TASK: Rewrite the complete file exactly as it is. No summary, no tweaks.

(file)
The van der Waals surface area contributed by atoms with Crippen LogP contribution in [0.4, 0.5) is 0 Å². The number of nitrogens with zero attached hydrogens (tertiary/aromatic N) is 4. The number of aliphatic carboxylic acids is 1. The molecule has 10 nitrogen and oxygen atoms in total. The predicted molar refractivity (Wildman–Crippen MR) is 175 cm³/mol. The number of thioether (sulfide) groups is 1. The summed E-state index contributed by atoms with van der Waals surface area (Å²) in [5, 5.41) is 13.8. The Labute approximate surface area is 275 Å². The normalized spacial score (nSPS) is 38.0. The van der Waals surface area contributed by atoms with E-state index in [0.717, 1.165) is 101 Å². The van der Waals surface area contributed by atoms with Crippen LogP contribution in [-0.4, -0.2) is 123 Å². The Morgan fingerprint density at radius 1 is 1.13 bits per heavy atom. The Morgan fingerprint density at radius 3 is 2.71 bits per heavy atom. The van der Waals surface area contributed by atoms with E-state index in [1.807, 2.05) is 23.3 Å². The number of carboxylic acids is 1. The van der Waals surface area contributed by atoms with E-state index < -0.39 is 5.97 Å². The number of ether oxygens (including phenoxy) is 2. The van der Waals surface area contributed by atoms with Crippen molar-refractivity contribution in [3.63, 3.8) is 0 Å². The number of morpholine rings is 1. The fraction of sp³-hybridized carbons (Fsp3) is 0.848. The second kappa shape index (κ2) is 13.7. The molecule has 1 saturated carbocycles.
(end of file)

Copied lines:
The van der Waals surface area contributed by atoms with Crippen LogP contribution in [0.4, 0.5) is 0 Å². The number of nitrogens with zero attached hydrogens (tertiary/aromatic N) is 4. The number of aliphatic carboxylic acids is 1. The molecule has 10 nitrogen and oxygen atoms in total. The predicted molar refractivity (Wildman–Crippen MR) is 175 cm³/mol. The number of thioether (sulfide) groups is 1. The summed E-state index contributed by atoms with van der Waals surface area (Å²) in [5, 5.41) is 13.8. The Labute approximate surface area is 275 Å². The normalized spacial score (nSPS) is 38.0. The van der Waals surface area contributed by atoms with E-state index in [0.717, 1.165) is 101 Å². The van der Waals surface area contributed by atoms with Crippen LogP contribution in [-0.4, -0.2) is 123 Å². The Morgan fingerprint density at radius 1 is 1.13 bits per heavy atom. The Morgan fingerprint density at radius 3 is 2.71 bits per heavy atom. The van der Waals surface area contributed by atoms with E-state index in [1.807, 2.05) is 23.3 Å². The number of carboxylic acids is 1. The van der Waals surface area contributed by atoms with E-state index < -0.39 is 5.97 Å². The number of ether oxygens (including phenoxy) is 2. The van der Waals surface area contributed by atoms with Crippen molar-refractivity contribution in [3.63, 3.8) is 0 Å². The number of morpholine rings is 1. The fraction of sp³-hybridized carbons (Fsp3) is 0.848. The second kappa shape index (κ2) is 13.7. The molecule has 1 saturated carbocycles.